Jefferson later constructed a little brick home of one room with a basement kitchen and workroom – the South Pavilion is what he called it. This small building was where he lived by himself, then shared with his wife Martha beginning in 1772. Martha wouldn’t see the completion of Monticello, as she died ten years after they married and 19 years before he would become president. Of course, it’s possible that Monticello was never really “completed” even before Jefferson’s death.
Jefferson never remarried after Martha’s death. He did move on, in a way. However, after he died, a lock of Martha’s hair was found in a locket he wore for the previous 40 years.
Jefferson died in his own bed. He suffered from intestinal issues and rheumatoid arthritis, which left him bedridden about a month before he passed away. He passed away, ready to move on when he told the doctor he wanted no more help, on the 4th of July. He was 83.
Slavery at Monticello
Slavery is also a huge part of Monticello’s history. Jefferson inherited land from his father, along with his father’s slaves. Then he inherited slaves from his father-in-law, John Wayles. As was common at the time, he also bought and sold slaves.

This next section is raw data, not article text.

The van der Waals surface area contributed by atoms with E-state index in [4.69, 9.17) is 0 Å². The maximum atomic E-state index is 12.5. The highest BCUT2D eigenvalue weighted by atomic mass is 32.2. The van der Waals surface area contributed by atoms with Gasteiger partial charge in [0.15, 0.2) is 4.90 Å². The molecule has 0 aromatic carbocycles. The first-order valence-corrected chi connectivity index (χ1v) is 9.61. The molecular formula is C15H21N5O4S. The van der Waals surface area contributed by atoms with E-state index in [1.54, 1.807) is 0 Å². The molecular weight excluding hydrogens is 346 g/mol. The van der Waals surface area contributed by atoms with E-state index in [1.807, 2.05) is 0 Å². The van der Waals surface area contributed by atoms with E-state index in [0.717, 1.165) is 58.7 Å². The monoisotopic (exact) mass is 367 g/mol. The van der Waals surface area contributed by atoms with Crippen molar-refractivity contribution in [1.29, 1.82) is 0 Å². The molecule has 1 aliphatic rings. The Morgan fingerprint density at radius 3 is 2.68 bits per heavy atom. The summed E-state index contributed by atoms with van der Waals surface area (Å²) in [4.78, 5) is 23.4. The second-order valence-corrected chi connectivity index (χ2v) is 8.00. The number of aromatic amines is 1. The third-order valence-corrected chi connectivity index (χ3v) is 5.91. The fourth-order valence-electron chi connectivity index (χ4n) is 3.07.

The Hemings’ family, one of the most well-known names in the history of slavery, changed ownership at this time. One slave, Elizabeth Hemings, bore children with Wayles. One of the most notable in the Hemings’ family, Sally, one of Elizabeth’s daughters with Wayles, would later bear six children with Jefferson after his wife’s death. There’s still a lot of controversy revolving around the relationship between Sally and Jefferson and the paternity of some of her children.
Sally is a big part of Monticello’s history as well – her family being the only slaves freed from the plantation during Jefferson’s lifetime. Monticello stands as a significant piece of history in the story of Jefferson and slavery. It is open for tours – walking through it is like stepping into the past.
The Discovery of Sally Heming’s Living Quarters